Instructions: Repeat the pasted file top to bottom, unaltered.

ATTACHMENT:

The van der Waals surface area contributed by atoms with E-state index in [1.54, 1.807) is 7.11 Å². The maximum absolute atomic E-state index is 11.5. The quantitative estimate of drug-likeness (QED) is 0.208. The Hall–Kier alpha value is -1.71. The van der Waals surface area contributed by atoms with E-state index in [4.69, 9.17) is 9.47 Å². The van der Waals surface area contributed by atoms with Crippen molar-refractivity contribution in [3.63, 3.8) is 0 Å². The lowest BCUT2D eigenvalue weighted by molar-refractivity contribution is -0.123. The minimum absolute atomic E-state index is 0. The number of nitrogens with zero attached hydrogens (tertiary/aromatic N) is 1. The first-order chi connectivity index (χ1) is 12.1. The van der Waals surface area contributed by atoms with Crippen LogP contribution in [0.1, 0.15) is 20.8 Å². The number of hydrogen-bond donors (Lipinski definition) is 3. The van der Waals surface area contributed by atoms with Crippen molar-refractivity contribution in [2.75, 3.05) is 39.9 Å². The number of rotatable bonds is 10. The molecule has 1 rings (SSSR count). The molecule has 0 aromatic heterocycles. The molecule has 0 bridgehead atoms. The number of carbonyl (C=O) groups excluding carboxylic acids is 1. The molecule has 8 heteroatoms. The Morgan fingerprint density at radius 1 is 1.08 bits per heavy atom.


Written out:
The van der Waals surface area contributed by atoms with E-state index in [1.54, 1.807) is 7.11 Å². The maximum absolute atomic E-state index is 11.5. The quantitative estimate of drug-likeness (QED) is 0.208. The Hall–Kier alpha value is -1.71. The van der Waals surface area contributed by atoms with E-state index in [4.69, 9.17) is 9.47 Å². The van der Waals surface area contributed by atoms with Crippen molar-refractivity contribution in [3.63, 3.8) is 0 Å². The lowest BCUT2D eigenvalue weighted by molar-refractivity contribution is -0.123. The minimum absolute atomic E-state index is 0. The number of nitrogens with zero attached hydrogens (tertiary/aromatic N) is 1. The first-order chi connectivity index (χ1) is 12.1. The van der Waals surface area contributed by atoms with Crippen LogP contribution in [0.1, 0.15) is 20.8 Å². The number of hydrogen-bond donors (Lipinski definition) is 3. The van der Waals surface area contributed by atoms with Crippen molar-refractivity contribution in [2.75, 3.05) is 39.9 Å². The number of rotatable bonds is 10. The molecule has 1 rings (SSSR count). The molecule has 0 aromatic heterocycles. The molecule has 0 bridgehead atoms. The number of carbonyl (C=O) groups excluding carboxylic acids is 1. The molecule has 8 heteroatoms. The Morgan fingerprint density at radius 1 is 1.08 bits per heavy atom.